How about a little social pressure. We all know how dangerous driving and talking/texting is. When one of my friends calls me and I think they are driving, I ask them to call back when they are off the road, and then I hang up. They quickly learn not to call me while driving. I know some of these idiot friends of mine just have to talk to someone and just call the next person on their list, but if most people did this, the problem would at least diminish. I also tend to blast my horn when the person next to me on the freeway is on their phone. Hear a car horn – hang up on the idiot. They will eventually get the message.

darryl says:

What about the many studies, that show ?

That show that no matter what you are doing, either texting, or talking on a mobile you’re attention and reaction time is MUCH slower than if you are not.

They testing this with many drivers, in driving simulators, with many many runs of the same ‘circuit’. They were times, and random incidents occured in each run.. A very good test.

The people doing those test, were required to drive without mobile phone distractions, with passenger distraction, with phone, talking and texting.

IN ZERO CASES, was any of the test subject able to respond as fast or FASTER when talking of texting on a mobile.
Very little change when talking to a passenger, and massive delays with trying to text.

NO ONE DID AS WELL OR BETTER when trying to use a phone, and the effect of trying to text was measured (and tested) to be equivalent to driving on a high level blood alochol content.

And just putting out a new law will not immediately stop the incorrect and dangerous actions, it will take time, it will take education (get that you guys, an education), and awareness.

All these things will come in time, its the same as seat belts, when they first came out there was an outcry with all sorts of crazies complaining, but statistics show that seat belt’s and seat belt laws have saved thousands of lives.

It will take some time for you Americican to work it out, and catch up with most other countries who this is a “NO BRAINER”.

It is clearly more dangerous to text while driving, and its a risk to others and not just yourself.

And making laws agaist it, makes good sense, and it will save lives, and people will work out, (most will) that it is dangerous, to yourself or a small child, and with the laws against it, you might work out its dangerous a bit earlier, take appropriate and responsible action.

If you think your personal rights exceeds the rights of those around you, justifying known dangerous activities then you do not deserve to be a part of any community.

Do you get that ??

You right to text does not trump the right of that 6 year old child you could of avoided if your reaction time was a few miliseconds quicker..

I hope the message was not to your 6 year old child.. !!!

Mike, trying to justify your personal freedom by claiming a law trying to make the community safer is somehow bad.

And making the stupid claim that a law would somehow increase the problem is just ridiculous.

You should be ashamed Mike, really its a bad look.

harbingerofdoom (profile) says:

im not against such laws because they dont ever work (which they dont) im against them because there are already tons of applicable “driving while distracted” types of laws on the books.
why exactly cant we just start enforcing the existing laws we have on the books rather than making new ones?

oh yeah, because of grandstanding politicians thats why…. silly me.

Bjorn (profile) says:

The real problem is a lack of enforcement coupled with penalties that don’t fit the crime. The penalty for texting on a cell phone that you are holding on the floor while driving should be that you are not allowed to drive for awhile, 6 months, a year, it is just as dangerous as drunk driving but we penalize it like it is the same as going 60 in a 55.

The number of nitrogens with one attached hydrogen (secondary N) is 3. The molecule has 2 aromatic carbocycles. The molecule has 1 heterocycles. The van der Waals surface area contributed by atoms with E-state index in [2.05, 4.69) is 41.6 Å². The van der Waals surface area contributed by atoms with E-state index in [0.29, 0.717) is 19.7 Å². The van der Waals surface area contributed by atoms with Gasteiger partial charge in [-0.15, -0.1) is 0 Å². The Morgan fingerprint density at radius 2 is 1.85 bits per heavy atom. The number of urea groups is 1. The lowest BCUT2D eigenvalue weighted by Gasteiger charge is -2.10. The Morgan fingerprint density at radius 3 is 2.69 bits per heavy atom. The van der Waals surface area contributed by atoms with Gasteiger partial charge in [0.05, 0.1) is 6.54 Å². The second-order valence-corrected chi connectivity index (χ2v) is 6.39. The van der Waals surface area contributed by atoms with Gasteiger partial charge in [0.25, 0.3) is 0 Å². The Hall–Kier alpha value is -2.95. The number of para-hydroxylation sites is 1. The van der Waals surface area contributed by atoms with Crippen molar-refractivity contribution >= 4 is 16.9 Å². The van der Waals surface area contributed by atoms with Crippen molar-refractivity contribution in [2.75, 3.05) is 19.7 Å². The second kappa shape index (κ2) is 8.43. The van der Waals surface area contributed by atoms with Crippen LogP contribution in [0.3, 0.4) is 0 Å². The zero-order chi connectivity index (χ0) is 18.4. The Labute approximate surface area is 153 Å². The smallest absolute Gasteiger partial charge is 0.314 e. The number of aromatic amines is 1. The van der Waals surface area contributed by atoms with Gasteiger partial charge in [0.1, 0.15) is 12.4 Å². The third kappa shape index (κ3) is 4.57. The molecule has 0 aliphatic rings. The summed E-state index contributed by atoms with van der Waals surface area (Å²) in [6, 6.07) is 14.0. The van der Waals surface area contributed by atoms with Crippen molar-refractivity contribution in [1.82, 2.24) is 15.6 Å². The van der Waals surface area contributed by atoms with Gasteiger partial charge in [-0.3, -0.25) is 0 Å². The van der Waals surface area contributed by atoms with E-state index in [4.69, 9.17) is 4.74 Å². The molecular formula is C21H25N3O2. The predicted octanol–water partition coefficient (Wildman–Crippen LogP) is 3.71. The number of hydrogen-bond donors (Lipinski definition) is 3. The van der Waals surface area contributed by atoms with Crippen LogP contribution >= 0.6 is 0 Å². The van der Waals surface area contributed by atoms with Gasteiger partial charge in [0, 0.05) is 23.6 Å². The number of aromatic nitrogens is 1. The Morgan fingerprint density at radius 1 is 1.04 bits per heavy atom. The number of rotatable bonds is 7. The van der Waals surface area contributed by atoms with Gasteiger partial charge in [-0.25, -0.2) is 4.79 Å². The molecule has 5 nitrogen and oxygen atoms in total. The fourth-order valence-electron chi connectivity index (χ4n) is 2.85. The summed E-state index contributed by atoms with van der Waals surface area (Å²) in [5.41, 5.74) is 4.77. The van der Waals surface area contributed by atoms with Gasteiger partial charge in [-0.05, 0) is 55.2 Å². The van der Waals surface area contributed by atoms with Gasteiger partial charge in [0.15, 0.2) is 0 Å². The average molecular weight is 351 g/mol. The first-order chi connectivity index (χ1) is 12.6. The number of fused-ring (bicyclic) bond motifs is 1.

oh and for your amusement…

Bob D says:

textine & driving

The report that laws against texting while driving are ineffective is based on flawed data. The research compared accident stats from states that had and did not have such laws, based on ALL accidents. The only meaningful data would be that comparing accidents caused by texting distractions.
So we can discount these conclusions for now.

izgoi says:

a little common sense...??

Has anyone stopped to think that maybe the reason there is an increase in REPORTED texted causing crashes is because now that it is illegal cops are more likely to write a ticket pointing to the fact that the driver was texting? Lets face it, if someone was in a crash four years ago and was texting while driving, how likely would it have been that the cause of the crash would be correlated to texting while driving? Even if the driver admitted it, would the cop have written it in the report? If there was no law saying they couldn’t do it, why bother writing it up as such? Now that there are laws in place, police are much more likely to point to that as a cause, and more importantly for them, a reason to write a ticket. IF you don’t believe me, just research other various laws and what happened to REPORTED cases immediately after the laws were enacted. It wasn’t because more people were doing the activity after the law was enacted, it was a simple case of now that a law exists, awareness was increased. To say that the law CAUSED more people to text while driving is simply irresponsible.

Bill Rabara says:

The study does not evidence the texting laws are not helping (or are hurting). The study simply doesn’t support the idea that the laws are helping. The difference between the two is major.

If laws are not the proper way to address thus problem then what solutions do you propose? The worst possible alternative would be accept unnecessary deaths in the name of liberty. Such dark age thinking is significant regress anathema to progress. Continual improvement is the great idea of modernity and has been one it the key driversof private and public success.

George says:

Let's fix the problem completely.

People will stick their hands outside their car to text, and even more accidents, including ripped off arms. Oh, and I have some hacker friends that I’m sure can bypass any software that kicks in when you start your car. Or even bypass any Faraday cage you imagine. Seriously, as a real human being, I’m thinking of about 4 different ways I can bypass your cage. Including drilling a hole in my ceiling and sticking an antenna through so I can get a signal. Just saying…..